43d AMOG says Farewell to Chaplain Bobbey

  • Published
  • By Jim Bove

There may not be a more valuable person at Pope Army Airfield, North Carolina, than someone who doesn’t even receive a paycheck: Chaplain David Bobbey. The Civil Air Patrol (CAP) chaplain is officially calling it quits this week after volunteering over 76,000 hours. All with his bride of 60 years, Jean, by his side.

Serving has always been in his blood, having retired from the U.S. Army after 20 years. On his way out the door from active duty, he jokes the Department of Defense felt so little of him, that his last check was only for 25 cents. It wasn’t an actual paycheck as much as an accounting error that showed up four months after retiring. The amount to produce and send the check was likely more than the cost of the stamp to mail it. Where is the check today? Still in Bobbey’s home office desk drawer. “This is all they thought I was worth after so many years,” he joked. “I’ve kept it ever since to think that just maybe, someone, somewhere is trying to figure out why the budget is 25 cents off every year.”

That humor and lightheartedness is what has endured him to so many military personnel. In a profession that has countless commanders and Airmen coming and going, Bobbey has been a constant for everyone at what used to be Pope Air Force Base. 

Upon meeting someone new, he more than likely guaranteed that he knew where the person came from, but not to tell him. Then, he’ll get a serious look on his face, hand over his mouth as if in deep thought before the lightbulb goes off and he points his index finger straight in the air, signaling that he figured it out. “I know where you came from…you came from your mother.” 

Most retire to enjoy less work, but that has hardly been the case for the Freeland, Pennsylvania, native. 

The 86-year-old has volunteered 19 years, having traveled over 114,000 miles, conducted 28 marriages (he just did his grandson’s), 32 military funerals and 537 invocations for promotions and changes of command. Oh, and he even served as Santa for ten years at the Christmas tree lighting on Fort Bragg. 

He visits all Air Force units two times a week, which isn’t easy for anyone, but especially someone who has a couple of damaged knees. He repelled many times from helicopters in Vietnam with the 101st Air Assault (now Airborne) Division. He did a 40-pound, 3.5 km ruck in full OCPs at the age of 75. He rappelled down a 70-foot tower at the age of 76, “Going down was the easiest part. The hard part was going up the stairs to get in line.”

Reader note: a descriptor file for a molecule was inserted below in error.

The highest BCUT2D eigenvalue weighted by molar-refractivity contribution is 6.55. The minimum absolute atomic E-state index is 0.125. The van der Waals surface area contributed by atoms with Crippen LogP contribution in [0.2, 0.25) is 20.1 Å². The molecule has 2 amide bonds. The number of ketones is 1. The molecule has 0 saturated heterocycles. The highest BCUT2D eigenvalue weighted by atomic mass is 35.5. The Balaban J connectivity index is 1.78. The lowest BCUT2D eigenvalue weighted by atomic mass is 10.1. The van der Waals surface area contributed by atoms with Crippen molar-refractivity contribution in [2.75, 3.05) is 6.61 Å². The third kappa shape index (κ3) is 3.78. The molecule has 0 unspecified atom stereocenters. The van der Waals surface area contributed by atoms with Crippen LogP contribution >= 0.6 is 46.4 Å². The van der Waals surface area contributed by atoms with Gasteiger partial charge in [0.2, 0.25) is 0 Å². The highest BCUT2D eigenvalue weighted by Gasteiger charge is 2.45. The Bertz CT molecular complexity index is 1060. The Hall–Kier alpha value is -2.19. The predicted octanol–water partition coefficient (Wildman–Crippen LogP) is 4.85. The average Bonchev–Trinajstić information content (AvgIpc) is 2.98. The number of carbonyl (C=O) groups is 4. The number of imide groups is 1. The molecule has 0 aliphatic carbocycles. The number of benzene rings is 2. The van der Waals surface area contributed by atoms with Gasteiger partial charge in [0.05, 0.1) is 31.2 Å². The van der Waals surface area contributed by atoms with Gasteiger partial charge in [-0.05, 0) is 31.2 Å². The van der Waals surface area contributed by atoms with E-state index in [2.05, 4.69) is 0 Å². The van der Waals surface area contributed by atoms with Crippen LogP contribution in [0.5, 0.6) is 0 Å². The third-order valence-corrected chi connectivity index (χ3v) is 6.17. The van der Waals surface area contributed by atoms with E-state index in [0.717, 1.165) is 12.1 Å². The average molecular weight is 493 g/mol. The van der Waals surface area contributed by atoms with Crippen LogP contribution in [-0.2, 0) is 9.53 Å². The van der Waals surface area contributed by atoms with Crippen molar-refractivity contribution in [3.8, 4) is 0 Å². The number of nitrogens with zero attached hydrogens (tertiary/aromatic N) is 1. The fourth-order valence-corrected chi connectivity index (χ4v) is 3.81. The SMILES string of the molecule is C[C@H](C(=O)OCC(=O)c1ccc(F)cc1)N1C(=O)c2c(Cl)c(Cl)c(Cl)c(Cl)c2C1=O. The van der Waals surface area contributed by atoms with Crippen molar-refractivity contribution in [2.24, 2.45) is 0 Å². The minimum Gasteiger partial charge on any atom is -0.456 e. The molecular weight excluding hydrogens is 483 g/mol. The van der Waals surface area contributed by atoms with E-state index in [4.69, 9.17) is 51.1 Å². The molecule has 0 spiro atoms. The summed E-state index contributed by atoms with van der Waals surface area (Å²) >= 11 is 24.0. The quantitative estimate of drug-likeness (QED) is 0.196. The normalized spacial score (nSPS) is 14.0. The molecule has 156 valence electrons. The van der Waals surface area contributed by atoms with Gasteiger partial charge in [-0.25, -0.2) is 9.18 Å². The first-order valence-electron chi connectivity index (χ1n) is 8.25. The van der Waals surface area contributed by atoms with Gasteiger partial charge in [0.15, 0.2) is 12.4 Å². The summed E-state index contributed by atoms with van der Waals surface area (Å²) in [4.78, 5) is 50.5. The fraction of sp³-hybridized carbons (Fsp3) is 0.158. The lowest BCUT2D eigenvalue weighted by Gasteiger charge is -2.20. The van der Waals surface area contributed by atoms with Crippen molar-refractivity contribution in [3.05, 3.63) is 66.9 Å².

His heart and energy have supported the Religious Services team at Pope, which received five Air Mobility Command Small Chapel Awards and two U.S. Air Force Small Chapel Unit awards during his tenure.

“God had to be involved in anything I did after retirement because I wasn’t going to get paid in the traditional sense,” Bobbey said. “Instead, I got paid in the lives touched and the people I was able to help.” 

It’s a good thing too. He has saved the government an estimated $800,000, with $40,000 of it going to pay for a lieutenant colonel chaplain position each year. While his hours and visits can be counted, there is one thing that absolutely can’t be counted: the lives he’s impacted. Anytime a Veteran visits base, there’s a pretty good chance that Chaplain Bobbey not only knew the person, but remembers everything they’ve ever discussed. His brain has more knowledge and history than most can remember. He’s made his alma mater, Penn State University, proud. “I went to Penn State....not to be confused with the State Pen,” he likes to say. 

While the age of Airmen has remained the same over the years, the age gap hasn’t changed the impact he’s had on so many. U.S. Air Force Staff Sgt. Christian Sharpe and his wife, Jessica, can attest. “We call him our honorary ornery grandpa,” Sharpe joked. “We love him, and he’s done more for us than I can count. He reintroduced us to God and the church and has been a spiritual anchor for us to bounce things off whether it be religion, marriage, or life. Not to mention his terrible dad jokes, but there's always a zinger in there so he makes you pay attention until the jokes done. My wife loves that he can speak German and it really helped with her transition to the United States.”

In the 2001 movie, “Pearl Harbor,” Col. James Doolittle (Alec Baldwin) stated, “There’s nothing stronger than the heart of a volunteer.” Chaplain David Bobbey is a living example of that quote.